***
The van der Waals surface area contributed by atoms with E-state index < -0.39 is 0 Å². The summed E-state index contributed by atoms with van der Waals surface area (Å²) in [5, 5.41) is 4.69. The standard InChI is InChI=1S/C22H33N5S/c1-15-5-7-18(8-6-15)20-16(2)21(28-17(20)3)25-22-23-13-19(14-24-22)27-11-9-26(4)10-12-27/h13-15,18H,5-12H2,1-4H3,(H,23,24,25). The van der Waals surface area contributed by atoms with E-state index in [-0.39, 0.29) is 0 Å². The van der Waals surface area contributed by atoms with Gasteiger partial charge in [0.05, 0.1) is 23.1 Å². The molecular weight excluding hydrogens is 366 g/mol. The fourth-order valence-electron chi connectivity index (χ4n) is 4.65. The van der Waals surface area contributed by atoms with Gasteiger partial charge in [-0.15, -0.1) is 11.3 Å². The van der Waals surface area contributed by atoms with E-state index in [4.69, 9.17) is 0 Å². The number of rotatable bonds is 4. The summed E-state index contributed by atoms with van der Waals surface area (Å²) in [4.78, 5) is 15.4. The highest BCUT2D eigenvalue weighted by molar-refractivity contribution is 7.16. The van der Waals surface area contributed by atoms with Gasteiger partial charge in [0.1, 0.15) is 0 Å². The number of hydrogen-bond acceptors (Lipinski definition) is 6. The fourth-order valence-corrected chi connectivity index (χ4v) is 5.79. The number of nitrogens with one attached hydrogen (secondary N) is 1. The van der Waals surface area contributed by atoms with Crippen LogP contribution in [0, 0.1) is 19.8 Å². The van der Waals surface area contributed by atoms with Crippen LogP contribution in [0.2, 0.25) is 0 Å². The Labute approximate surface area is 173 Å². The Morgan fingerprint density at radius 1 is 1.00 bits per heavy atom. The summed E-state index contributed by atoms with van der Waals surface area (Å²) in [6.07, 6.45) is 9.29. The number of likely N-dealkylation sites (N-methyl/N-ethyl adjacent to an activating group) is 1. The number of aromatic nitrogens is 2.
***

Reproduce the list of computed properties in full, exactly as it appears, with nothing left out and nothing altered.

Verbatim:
The van der Waals surface area contributed by atoms with E-state index < -0.39 is 0 Å². The summed E-state index contributed by atoms with van der Waals surface area (Å²) in [5, 5.41) is 4.69. The standard InChI is InChI=1S/C22H33N5S/c1-15-5-7-18(8-6-15)20-16(2)21(28-17(20)3)25-22-23-13-19(14-24-22)27-11-9-26(4)10-12-27/h13-15,18H,5-12H2,1-4H3,(H,23,24,25). The van der Waals surface area contributed by atoms with E-state index in [-0.39, 0.29) is 0 Å². The van der Waals surface area contributed by atoms with Gasteiger partial charge in [0.05, 0.1) is 23.1 Å². The molecular weight excluding hydrogens is 366 g/mol. The fourth-order valence-electron chi connectivity index (χ4n) is 4.65. The van der Waals surface area contributed by atoms with Gasteiger partial charge in [-0.15, -0.1) is 11.3 Å². The van der Waals surface area contributed by atoms with E-state index in [4.69, 9.17) is 0 Å². The number of rotatable bonds is 4. The summed E-state index contributed by atoms with van der Waals surface area (Å²) in [4.78, 5) is 15.4. The highest BCUT2D eigenvalue weighted by molar-refractivity contribution is 7.16. The van der Waals surface area contributed by atoms with Gasteiger partial charge in [0.1, 0.15) is 0 Å². The number of hydrogen-bond acceptors (Lipinski definition) is 6. The fourth-order valence-corrected chi connectivity index (χ4v) is 5.79. The number of nitrogens with one attached hydrogen (secondary N) is 1. The van der Waals surface area contributed by atoms with Crippen LogP contribution in [0, 0.1) is 19.8 Å². The van der Waals surface area contributed by atoms with Crippen LogP contribution in [0.2, 0.25) is 0 Å². The Labute approximate surface area is 173 Å². The Morgan fingerprint density at radius 1 is 1.00 bits per heavy atom. The summed E-state index contributed by atoms with van der Waals surface area (Å²) in [6.07, 6.45) is 9.29. The number of likely N-dealkylation sites (N-methyl/N-ethyl adjacent to an activating group) is 1. The number of aromatic nitrogens is 2.